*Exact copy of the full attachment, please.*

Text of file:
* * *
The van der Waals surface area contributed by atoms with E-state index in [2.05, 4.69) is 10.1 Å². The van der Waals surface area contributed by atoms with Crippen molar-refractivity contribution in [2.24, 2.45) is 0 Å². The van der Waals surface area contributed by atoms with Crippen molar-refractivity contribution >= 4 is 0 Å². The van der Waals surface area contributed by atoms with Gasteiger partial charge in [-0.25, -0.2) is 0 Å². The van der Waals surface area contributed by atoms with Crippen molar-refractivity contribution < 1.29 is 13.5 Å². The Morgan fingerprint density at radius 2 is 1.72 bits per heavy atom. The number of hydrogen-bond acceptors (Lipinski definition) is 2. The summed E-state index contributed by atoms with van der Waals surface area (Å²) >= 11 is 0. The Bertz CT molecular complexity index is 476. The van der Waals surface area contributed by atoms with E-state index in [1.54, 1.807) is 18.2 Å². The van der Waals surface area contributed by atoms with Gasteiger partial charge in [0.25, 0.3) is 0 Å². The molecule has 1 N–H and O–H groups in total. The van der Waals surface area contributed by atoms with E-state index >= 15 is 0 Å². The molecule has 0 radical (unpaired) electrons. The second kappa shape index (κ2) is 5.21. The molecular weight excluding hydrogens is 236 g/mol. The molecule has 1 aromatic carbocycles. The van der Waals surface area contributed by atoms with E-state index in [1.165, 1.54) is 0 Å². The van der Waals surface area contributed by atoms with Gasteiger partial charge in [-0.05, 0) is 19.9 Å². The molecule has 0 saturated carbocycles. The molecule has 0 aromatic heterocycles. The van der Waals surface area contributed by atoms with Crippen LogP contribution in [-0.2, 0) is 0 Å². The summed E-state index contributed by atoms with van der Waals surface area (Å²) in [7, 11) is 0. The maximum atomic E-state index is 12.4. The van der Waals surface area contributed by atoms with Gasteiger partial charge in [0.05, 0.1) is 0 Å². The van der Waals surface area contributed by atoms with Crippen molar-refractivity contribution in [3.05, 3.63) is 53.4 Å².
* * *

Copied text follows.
The van der Waals surface area contributed by atoms with E-state index in [2.05, 4.69) is 10.1 Å². The van der Waals surface area contributed by atoms with Crippen molar-refractivity contribution in [2.24, 2.45) is 0 Å². The van der Waals surface area contributed by atoms with Crippen molar-refractivity contribution >= 4 is 0 Å². The van der Waals surface area contributed by atoms with Gasteiger partial charge in [-0.25, -0.2) is 0 Å². The van der Waals surface area contributed by atoms with Crippen molar-refractivity contribution < 1.29 is 13.5 Å². The Morgan fingerprint density at radius 2 is 1.72 bits per heavy atom. The number of hydrogen-bond acceptors (Lipinski definition) is 2. The summed E-state index contributed by atoms with van der Waals surface area (Å²) >= 11 is 0. The Bertz CT molecular complexity index is 476. The van der Waals surface area contributed by atoms with E-state index in [1.54, 1.807) is 18.2 Å². The van der Waals surface area contributed by atoms with Gasteiger partial charge in [0.25, 0.3) is 0 Å². The molecule has 1 N–H and O–H groups in total. The van der Waals surface area contributed by atoms with E-state index >= 15 is 0 Å². The molecule has 0 radical (unpaired) electrons. The second kappa shape index (κ2) is 5.21. The molecular weight excluding hydrogens is 236 g/mol. The molecule has 1 aromatic carbocycles. The van der Waals surface area contributed by atoms with E-state index in [1.165, 1.54) is 0 Å². The van der Waals surface area contributed by atoms with Gasteiger partial charge in [-0.05, 0) is 19.9 Å². The molecule has 0 saturated carbocycles. The molecule has 0 aromatic heterocycles. The van der Waals surface area contributed by atoms with Crippen LogP contribution in [-0.2, 0) is 0 Å². The summed E-state index contributed by atoms with van der Waals surface area (Å²) in [7, 11) is 0. The maximum atomic E-state index is 12.4. The van der Waals surface area contributed by atoms with Gasteiger partial charge in [0.05, 0.1) is 0 Å². The van der Waals surface area contributed by atoms with Crippen molar-refractivity contribution in [3.05, 3.63) is 53.4 Å².